The Closest I Will Come to Riyadh

I feel like reading as a hobby is polarizing: you either love it or hate it, rarely is there much in between. Personally, I fall in the love, adore, can’t live a day without it camp – lucky for yall because that means that from time to time I like to talk/write about the books I read 🙂 So I just finished four books on “insider” looks into Riyadh, Saudi Arabia.

Let’s start at the very beginning (a very good place to start)! Where is Riyadh, you ask? Welcome to my amazing Photoshop skills…

The Gulf States with Barr and I over in the UAE and the red dot on the capital of Saudi

The Gulf States with Barr and I over in the UAE and the red dot on the capital of Saudi (I should put a floating Barr head over Riyadh given that he is currently staffed there – stay tuned for more posts on Riyadh a la Barr!)

As a bit of background, Riyadh is the capital of Saudi Arabia, and is known as one of the more strict Islamic nations, keeping the laws of the Qur’ran and enforced by the police (Mutaween – a religious law enforcement team). While Riyadh can boast the world’s largest all female university (which is impressive!), it is due to the fact that women are truly separated from men in Saudi – this is strictly enforced.

Enter the books for review: Girls of Riyadh by Rajaa Alsanea, Princess: A True Story of Life Behind the Veil in Saudi Arabia, Princess Sultana’s Daughters, and Princess Sultana’s Circle – a trilogy by Jean Sasson.

Four glimpses into a woman's life in Riyadh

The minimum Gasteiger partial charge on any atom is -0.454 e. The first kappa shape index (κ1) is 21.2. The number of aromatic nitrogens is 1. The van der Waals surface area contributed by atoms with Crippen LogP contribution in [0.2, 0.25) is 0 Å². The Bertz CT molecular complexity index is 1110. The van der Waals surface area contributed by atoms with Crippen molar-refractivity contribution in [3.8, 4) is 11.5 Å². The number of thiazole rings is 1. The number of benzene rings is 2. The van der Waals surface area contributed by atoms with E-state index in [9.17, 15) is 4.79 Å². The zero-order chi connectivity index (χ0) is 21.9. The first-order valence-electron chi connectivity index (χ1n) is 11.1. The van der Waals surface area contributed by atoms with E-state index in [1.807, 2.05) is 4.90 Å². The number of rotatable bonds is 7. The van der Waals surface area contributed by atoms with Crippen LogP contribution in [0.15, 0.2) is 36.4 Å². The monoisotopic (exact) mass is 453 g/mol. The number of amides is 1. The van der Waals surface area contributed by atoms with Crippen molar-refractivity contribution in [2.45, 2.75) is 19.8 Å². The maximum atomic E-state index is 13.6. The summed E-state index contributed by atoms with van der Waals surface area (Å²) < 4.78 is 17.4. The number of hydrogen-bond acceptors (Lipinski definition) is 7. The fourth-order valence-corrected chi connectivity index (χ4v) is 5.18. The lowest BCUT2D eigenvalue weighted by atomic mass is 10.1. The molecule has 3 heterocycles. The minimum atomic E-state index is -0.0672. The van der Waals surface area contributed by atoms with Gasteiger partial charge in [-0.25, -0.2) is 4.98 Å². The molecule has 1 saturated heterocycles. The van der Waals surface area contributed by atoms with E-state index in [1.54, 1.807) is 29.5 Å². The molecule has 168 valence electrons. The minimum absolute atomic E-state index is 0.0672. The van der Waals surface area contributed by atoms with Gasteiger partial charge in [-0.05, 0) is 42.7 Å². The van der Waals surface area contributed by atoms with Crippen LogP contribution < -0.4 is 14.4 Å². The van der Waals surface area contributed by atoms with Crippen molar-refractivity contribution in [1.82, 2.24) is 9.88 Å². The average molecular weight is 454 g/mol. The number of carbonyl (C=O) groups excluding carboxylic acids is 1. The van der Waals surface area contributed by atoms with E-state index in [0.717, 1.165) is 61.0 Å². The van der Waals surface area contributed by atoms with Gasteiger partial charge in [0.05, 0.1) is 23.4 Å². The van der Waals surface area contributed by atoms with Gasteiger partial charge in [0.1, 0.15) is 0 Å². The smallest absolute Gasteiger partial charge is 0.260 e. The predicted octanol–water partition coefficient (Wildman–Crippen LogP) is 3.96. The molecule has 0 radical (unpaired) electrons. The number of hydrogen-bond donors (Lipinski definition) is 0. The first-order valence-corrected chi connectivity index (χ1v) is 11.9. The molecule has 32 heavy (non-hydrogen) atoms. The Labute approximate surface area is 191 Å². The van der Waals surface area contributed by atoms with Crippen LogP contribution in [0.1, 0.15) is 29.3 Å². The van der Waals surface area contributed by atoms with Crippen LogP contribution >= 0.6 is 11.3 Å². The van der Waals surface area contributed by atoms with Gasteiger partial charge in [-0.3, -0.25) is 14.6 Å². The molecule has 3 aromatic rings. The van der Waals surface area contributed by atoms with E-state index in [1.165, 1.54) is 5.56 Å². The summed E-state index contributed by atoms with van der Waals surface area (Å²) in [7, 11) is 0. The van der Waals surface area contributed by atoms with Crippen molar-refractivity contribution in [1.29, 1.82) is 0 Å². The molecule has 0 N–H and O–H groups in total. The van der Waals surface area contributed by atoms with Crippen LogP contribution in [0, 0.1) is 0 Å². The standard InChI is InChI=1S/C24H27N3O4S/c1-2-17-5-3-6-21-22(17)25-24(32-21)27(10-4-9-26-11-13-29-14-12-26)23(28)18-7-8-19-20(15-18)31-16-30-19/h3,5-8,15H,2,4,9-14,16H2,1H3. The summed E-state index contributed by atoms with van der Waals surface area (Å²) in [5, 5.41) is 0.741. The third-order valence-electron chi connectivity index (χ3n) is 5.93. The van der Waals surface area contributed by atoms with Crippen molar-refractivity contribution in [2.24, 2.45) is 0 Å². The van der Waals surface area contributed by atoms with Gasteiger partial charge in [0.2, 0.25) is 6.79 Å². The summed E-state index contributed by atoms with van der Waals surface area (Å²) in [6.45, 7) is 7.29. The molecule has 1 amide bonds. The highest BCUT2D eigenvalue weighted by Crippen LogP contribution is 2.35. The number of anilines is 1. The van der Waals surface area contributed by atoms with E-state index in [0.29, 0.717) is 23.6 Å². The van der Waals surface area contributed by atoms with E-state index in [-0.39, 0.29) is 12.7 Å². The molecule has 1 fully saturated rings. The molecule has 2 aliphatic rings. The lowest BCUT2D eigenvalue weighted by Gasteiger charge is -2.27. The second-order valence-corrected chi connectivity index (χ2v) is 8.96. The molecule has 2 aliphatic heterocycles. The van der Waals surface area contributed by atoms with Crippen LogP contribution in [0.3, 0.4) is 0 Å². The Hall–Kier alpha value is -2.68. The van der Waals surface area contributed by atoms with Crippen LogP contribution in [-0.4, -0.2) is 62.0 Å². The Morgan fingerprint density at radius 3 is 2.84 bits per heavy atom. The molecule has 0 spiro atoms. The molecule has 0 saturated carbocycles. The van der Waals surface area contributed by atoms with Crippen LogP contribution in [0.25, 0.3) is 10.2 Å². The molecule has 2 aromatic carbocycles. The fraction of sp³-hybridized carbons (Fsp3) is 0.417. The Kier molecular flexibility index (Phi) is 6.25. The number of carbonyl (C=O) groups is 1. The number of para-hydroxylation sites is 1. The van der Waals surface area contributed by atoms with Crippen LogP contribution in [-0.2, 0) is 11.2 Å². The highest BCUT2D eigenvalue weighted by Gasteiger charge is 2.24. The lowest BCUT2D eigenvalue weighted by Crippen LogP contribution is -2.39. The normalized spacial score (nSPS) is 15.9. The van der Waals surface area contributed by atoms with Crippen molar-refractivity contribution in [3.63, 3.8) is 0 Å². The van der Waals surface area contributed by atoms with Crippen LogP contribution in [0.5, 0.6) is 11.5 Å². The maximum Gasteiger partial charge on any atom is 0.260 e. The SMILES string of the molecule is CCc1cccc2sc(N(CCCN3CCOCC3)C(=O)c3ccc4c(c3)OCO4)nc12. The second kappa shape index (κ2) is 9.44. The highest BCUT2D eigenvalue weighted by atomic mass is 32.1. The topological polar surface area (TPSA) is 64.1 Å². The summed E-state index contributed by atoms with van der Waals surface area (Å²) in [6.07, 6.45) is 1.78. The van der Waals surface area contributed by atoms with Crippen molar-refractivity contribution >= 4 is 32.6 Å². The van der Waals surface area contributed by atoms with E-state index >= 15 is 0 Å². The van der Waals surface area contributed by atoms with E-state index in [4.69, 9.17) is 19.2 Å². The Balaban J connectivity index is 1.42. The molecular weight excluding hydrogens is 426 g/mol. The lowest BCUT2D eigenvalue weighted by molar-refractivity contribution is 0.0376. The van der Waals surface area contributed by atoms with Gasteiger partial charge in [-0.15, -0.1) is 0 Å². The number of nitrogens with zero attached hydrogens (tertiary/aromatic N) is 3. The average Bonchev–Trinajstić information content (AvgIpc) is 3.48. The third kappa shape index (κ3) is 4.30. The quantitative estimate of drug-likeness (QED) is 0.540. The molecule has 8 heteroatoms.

Four glimpses into a woman’s life in Riyadh

Girls of Riyadh is told in the form of weekly emails that a twenty-something woman from Riyadh anonymous sends out to local Saudi friends, that have been translated from the original Arabic and catalogued into this page turner. It tells the stories of four girls from Riyadh (duh) – their romances, trials and tribulations with parents, schools, and friends – and while some of their stories mirror those that I myself experienced (hello emotional roller coaster of teenage female years), their experiences are tinged with the completely different angle of growing up in this Islamic society. Fun tidbit: when this book was first published, it was banned across Saudi Arabia due to much of its controversial content – you gotta read it to find out what that content entails…

That brings me to the Princess Trilogy – yall, I’ve got to say, I read these three novels in a week – I was that engrossed. These books are based on the true stories of one of the many (ahem, upwards of hundreds) Al Saud princesses, Sultana (name has been changed to protect the princess).  Jean Sasson really weaves Sultana’s tales together artfully to both give the books a cohesive tangent as well as explain the hardships that Sultana and her nine sisters underwent to balance tradition with breaking free from what they see as an oppressive lifestyle for women. There was story after story that will make you cringe/cry and cheer – Sultana is a firecracker! I also learned a bit about the founding of modern day Saudi Arabia and the Al Saud family (the Royal family of Saudi Arabia). I swear, you will not be able to put this book down.